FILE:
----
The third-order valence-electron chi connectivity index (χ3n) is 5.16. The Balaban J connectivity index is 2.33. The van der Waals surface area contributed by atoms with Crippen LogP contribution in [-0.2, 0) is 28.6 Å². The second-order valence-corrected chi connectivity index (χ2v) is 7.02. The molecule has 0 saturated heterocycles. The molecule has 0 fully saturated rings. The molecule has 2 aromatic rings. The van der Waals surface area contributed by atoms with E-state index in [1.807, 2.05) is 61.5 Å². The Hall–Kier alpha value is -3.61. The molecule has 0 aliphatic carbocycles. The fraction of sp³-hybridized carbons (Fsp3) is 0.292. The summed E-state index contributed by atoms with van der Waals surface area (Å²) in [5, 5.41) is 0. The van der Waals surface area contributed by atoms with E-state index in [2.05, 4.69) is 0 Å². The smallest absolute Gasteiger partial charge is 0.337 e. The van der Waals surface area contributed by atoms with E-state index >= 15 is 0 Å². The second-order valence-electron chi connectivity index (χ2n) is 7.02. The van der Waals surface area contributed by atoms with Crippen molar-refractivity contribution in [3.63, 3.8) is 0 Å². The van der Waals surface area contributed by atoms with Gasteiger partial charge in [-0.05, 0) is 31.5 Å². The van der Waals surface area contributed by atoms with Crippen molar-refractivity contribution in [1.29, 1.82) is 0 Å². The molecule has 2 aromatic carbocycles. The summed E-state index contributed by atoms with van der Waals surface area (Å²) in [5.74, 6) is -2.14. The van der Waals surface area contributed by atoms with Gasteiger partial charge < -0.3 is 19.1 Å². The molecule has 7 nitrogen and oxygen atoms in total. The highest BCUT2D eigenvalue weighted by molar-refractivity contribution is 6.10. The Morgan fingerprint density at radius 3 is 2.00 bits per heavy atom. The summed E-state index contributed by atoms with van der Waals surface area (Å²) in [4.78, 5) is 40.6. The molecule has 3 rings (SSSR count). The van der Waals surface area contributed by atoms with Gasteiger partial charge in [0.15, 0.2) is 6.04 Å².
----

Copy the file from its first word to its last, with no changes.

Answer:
The third-order valence-electron chi connectivity index (χ3n) is 5.16. The Balaban J connectivity index is 2.33. The van der Waals surface area contributed by atoms with Crippen LogP contribution in [-0.2, 0) is 28.6 Å². The second-order valence-corrected chi connectivity index (χ2v) is 7.02. The molecule has 0 saturated heterocycles. The molecule has 0 fully saturated rings. The molecule has 2 aromatic rings. The van der Waals surface area contributed by atoms with E-state index in [1.807, 2.05) is 61.5 Å². The Hall–Kier alpha value is -3.61. The molecule has 0 aliphatic carbocycles. The fraction of sp³-hybridized carbons (Fsp3) is 0.292. The summed E-state index contributed by atoms with van der Waals surface area (Å²) in [5, 5.41) is 0. The van der Waals surface area contributed by atoms with E-state index in [2.05, 4.69) is 0 Å². The smallest absolute Gasteiger partial charge is 0.337 e. The van der Waals surface area contributed by atoms with E-state index >= 15 is 0 Å². The second-order valence-electron chi connectivity index (χ2n) is 7.02. The van der Waals surface area contributed by atoms with Crippen molar-refractivity contribution in [3.63, 3.8) is 0 Å². The van der Waals surface area contributed by atoms with Gasteiger partial charge in [-0.05, 0) is 31.5 Å². The van der Waals surface area contributed by atoms with Crippen molar-refractivity contribution in [1.29, 1.82) is 0 Å². The molecule has 2 aromatic carbocycles. The summed E-state index contributed by atoms with van der Waals surface area (Å²) in [5.74, 6) is -2.14. The van der Waals surface area contributed by atoms with Gasteiger partial charge < -0.3 is 19.1 Å². The molecule has 7 nitrogen and oxygen atoms in total. The highest BCUT2D eigenvalue weighted by molar-refractivity contribution is 6.10. The Morgan fingerprint density at radius 3 is 2.00 bits per heavy atom. The summed E-state index contributed by atoms with van der Waals surface area (Å²) in [4.78, 5) is 40.6. The molecule has 3 rings (SSSR count). The van der Waals surface area contributed by atoms with Gasteiger partial charge in [0.15, 0.2) is 6.04 Å².